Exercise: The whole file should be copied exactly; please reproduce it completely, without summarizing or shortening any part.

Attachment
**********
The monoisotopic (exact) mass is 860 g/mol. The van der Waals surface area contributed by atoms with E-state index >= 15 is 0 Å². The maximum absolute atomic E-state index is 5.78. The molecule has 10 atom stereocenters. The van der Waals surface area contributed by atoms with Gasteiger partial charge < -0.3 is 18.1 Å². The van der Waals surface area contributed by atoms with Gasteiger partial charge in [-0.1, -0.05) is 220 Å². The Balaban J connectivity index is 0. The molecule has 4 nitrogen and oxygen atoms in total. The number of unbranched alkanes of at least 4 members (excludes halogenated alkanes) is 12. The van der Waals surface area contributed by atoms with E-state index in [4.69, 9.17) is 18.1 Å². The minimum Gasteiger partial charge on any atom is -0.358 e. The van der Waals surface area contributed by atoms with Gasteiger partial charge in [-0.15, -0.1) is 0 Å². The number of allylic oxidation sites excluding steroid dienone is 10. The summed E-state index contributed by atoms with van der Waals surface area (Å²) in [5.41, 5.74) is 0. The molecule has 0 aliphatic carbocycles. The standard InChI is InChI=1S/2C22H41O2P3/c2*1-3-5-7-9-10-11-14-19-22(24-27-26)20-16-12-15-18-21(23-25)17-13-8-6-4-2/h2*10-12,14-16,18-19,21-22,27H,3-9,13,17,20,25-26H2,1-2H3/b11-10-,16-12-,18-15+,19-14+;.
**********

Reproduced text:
The monoisotopic (exact) mass is 860 g/mol. The van der Waals surface area contributed by atoms with E-state index >= 15 is 0 Å². The maximum absolute atomic E-state index is 5.78. The molecule has 10 atom stereocenters. The van der Waals surface area contributed by atoms with Gasteiger partial charge < -0.3 is 18.1 Å². The van der Waals surface area contributed by atoms with Gasteiger partial charge in [-0.1, -0.05) is 220 Å². The Balaban J connectivity index is 0. The molecule has 4 nitrogen and oxygen atoms in total. The number of unbranched alkanes of at least 4 members (excludes halogenated alkanes) is 12. The van der Waals surface area contributed by atoms with E-state index in [4.69, 9.17) is 18.1 Å². The minimum Gasteiger partial charge on any atom is -0.358 e. The van der Waals surface area contributed by atoms with Gasteiger partial charge in [-0.15, -0.1) is 0 Å². The number of allylic oxidation sites excluding steroid dienone is 10. The summed E-state index contributed by atoms with van der Waals surface area (Å²) in [5.41, 5.74) is 0. The molecule has 0 aliphatic carbocycles. The standard InChI is InChI=1S/2C22H41O2P3/c2*1-3-5-7-9-10-11-14-19-22(24-27-26)20-16-12-15-18-21(23-25)17-13-8-6-4-2/h2*10-12,14-16,18-19,21-22,27H,3-9,13,17,20,25-26H2,1-2H3/b11-10-,16-12-,18-15+,19-14+;.